Bounce to Fop

An heroick epistle from a dog at Twickenham to a dog at court

 

To thee, sweet Fop, these Lines I send,

Who, tho' no Spaniel, am a Friend.

Tho, once my Tail in wanton play,

Now frisking this, and then that way,

5Chanc'd, with a Touch of just the Tip,

To hurt your Lady-lap-dog-ship;

Yet thence to think I'd bite your Head off!

Sure Bounce is one you never read of.

 

FOP! you can dance, and make a Leg,

10Can fetch and carry, cringe and beg,

And (what's the Top of all your Tricks)

Can stoop to pick up Strings and Sticks.

We Country Dogs love nobler Sport,

And scorn the Pranks of Dogs at Court.

15Fye, naughty Fop! where e'er you come

To f---t and p---ss about the Room,

To lay your Head in every Lap,

And, when they think not of you — snap!

The worst that Envy, or that Spite

20E'er said of me, is, I can bite:

That sturdy Vagrants, Rogues in Rags,

Who poke at me, can make no Brags;

And that to towze such Things as flutter,

To honest Bounce is Bread and Butter.

 

25While you, and every courtly Fop,

Fawn on the Devil for a Chop,

I've the Humanity to hate

A Butcher, tho' he brings me Meat;

And let me tell you, have a Nose,

30(Whatever stinking Fops suppose)

That under Cloth of Gold or Tissue,

Can smell a Plaister, or an Issue.

 

Your pilf'ring Lord, with simple Pride,

May wear a Pick-lock at his Side;

35My Master wants no Key of State,

For Bounce can keep his House and Gate.

 

When all such Dogs have had their Days,

As knavish Pams, and fawning Trays;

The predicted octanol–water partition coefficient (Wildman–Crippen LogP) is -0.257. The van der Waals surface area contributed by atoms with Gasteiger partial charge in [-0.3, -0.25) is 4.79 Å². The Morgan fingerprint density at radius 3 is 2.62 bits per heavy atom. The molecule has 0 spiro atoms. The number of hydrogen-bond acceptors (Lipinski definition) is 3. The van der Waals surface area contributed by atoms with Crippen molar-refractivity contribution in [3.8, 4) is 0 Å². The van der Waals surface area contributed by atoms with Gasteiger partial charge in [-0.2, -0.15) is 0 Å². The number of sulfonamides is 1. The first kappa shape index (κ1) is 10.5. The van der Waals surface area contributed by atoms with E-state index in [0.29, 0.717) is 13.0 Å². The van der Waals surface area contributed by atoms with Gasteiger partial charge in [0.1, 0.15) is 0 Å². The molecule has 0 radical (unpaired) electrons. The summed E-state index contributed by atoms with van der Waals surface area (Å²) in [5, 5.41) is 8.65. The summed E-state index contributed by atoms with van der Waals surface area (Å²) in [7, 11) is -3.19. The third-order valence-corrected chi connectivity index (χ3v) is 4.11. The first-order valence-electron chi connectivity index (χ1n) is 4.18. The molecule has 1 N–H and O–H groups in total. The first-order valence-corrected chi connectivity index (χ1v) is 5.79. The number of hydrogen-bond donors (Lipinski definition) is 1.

When pamper'd Cupids, bestly Veni's,

40And motly, squinting Harvequini's,

Shall lick no more their Lady's Br---,

But die of Looseness, Claps, or Itch;

Fair Thames from either ecchoing Shoare

Shall hear, and dread my manly Roar.

 

45See Bounce, like Berecynthia, crown'd

With thund'ring Offspring all around,

Beneath, beside me, and a top,

A hundred Sons! and not one Fop.

 

Before my Children set your Beef,

50Not one true Bounce will be a Thief;

Not one without Permission feed,

(Tho' some of F---'s hungry Breed)

But whatsoe'er the Father's Race,

From me they suck a little Grace.

55While your fine Whelps learn all to steal,

Bred up by Hand and Chick and Veal.

 

My Eldest-born resides not far,

Where shines great Strafford's glittering Star:

My second (Child of Fortune!) waits

60At Burlington's Palladian Gates:

A third majestically stalks

(Happiest of Dogs!) in Cobham's Walks:

One ushers Friends to Bathurst's Door;

One fawns, at Oxford's, on the Poor.

 

65Nobles, who Arms or Arts adorn,

Wait for my Infants yet unborn.

None but a Peer of Wit and Grace,

Can hope a Puppy of my Race.

 

And O! wou'd Fate the Bliss decree

70To mine (a Bliss too great for me)

That two, my tallest Sons, might grace

Attending each with stately Pace,

Iulus' Side, as erst Evander's,

To keep off Flatt'rers, Spies, and Panders,

75To let no noble Slave come near,

And scare Lord Fannys from his Ear:

Then might a Royal Youth, and true,

Enjoy at least a Friend — or two:

A Treasure, which, of Royal kind,

80Few but Himself deserve to find.

 

Then Bounce ('tis all that Bounce can crave)

Shall wag her Tail within the Grave.

 

And tho' no Doctors, Whig, or Tory ones,

Except the Sect of Pythagoreans,

85Have Immortality assign'd

To any Beast, but Dryden's Hind:

Yet Master Pope, whom Truth and Sense

Shall call their Friend some Ages hence,

Tho' now on loftier Themes he sings

90Than to bestow a Word on Kings,

Has sworn by Sticks (the Poet's Oath,

And Dread of Dogs and Poets both)

Man and his Works he'll soon renounce,

And roar in Numbers worthy Bounce.